because there's clearly no such thing as delicious non-dairy ice cream, and there certainly isn't any delicious animal-free pizza anywhere in nyc...


It must be nice to be so certain of how interested "the vast majority of people alive today" will be in veganism, and what proportion of people could become "strict" vegans, especially after only one year being vegan and exploring the issue. I've been vegan and talking to folks about it for 6 years, and I still rarely can tell how receptive any given person will be to it.


If I label myself an anti-racist in a racist society or a feminist in a decidedly patriarchal society, is it really the labels "anti-racist" and "feminist" that are the problem? Or is the label "vegan" the only label that's a problem because of a need to accomodate the pro-animal exploitation status quo?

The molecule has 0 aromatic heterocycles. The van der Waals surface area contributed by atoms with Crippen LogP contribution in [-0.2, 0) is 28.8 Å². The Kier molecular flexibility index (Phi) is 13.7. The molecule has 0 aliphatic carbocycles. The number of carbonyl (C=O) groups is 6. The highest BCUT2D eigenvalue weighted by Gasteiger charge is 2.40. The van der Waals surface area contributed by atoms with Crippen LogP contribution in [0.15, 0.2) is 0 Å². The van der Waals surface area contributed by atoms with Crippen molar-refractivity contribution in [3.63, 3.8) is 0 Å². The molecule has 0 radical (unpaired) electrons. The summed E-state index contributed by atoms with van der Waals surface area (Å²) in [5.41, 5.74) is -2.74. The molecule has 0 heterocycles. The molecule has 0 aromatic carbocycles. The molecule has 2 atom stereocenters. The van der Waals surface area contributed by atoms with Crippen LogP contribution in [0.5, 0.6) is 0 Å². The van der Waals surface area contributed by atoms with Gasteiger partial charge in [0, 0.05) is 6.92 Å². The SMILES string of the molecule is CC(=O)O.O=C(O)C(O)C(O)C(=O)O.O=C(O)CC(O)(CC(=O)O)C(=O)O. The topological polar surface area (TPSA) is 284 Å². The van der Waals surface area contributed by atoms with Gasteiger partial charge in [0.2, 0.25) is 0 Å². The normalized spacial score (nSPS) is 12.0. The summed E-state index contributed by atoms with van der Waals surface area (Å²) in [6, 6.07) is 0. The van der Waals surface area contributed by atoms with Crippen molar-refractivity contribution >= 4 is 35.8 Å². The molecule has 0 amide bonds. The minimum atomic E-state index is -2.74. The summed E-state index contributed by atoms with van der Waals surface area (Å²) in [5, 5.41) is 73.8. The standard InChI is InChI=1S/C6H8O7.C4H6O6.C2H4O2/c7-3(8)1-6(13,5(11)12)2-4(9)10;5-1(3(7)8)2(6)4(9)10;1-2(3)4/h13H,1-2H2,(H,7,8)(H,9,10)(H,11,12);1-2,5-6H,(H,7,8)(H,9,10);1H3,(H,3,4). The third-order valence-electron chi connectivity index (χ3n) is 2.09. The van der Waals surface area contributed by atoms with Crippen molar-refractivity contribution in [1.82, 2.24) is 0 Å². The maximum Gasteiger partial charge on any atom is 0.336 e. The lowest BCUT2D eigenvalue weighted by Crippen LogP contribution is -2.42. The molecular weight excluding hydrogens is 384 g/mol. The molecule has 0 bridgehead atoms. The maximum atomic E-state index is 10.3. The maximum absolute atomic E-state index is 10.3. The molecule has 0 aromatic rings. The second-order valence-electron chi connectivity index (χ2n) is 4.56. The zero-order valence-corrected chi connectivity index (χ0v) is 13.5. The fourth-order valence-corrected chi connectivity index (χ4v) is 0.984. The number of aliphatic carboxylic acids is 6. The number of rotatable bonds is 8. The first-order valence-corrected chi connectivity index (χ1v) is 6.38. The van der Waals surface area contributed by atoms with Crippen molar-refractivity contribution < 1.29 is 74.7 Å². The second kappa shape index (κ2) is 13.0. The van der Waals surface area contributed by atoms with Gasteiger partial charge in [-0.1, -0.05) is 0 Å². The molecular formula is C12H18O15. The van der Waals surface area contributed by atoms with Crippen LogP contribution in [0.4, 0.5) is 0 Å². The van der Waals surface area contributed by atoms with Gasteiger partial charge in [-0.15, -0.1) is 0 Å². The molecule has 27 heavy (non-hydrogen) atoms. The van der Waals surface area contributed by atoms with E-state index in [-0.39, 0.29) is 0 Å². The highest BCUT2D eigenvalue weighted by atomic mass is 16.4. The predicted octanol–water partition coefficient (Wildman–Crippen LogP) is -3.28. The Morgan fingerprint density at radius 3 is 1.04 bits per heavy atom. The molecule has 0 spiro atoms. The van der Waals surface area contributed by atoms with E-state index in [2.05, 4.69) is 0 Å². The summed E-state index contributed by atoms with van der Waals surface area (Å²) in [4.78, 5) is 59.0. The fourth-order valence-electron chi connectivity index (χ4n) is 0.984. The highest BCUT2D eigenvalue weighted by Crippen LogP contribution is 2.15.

Or is part of the problem that many vegans think that it's more important to examine under a microscope the behavior of every declared vegan than it is to get more non-vegans to begin to think differently about other animals?

I agree and came here to say the exact same thing, Lucas.

I'm not understanding the connections between social discomfort, a dearth of humility amidst particular vegans, and the deliberate partaking of animal exploitation as mitigation of the former.

One of the great challenges for vegan pioneers is to exemplify the feasibility of living vegan across the world's social strata.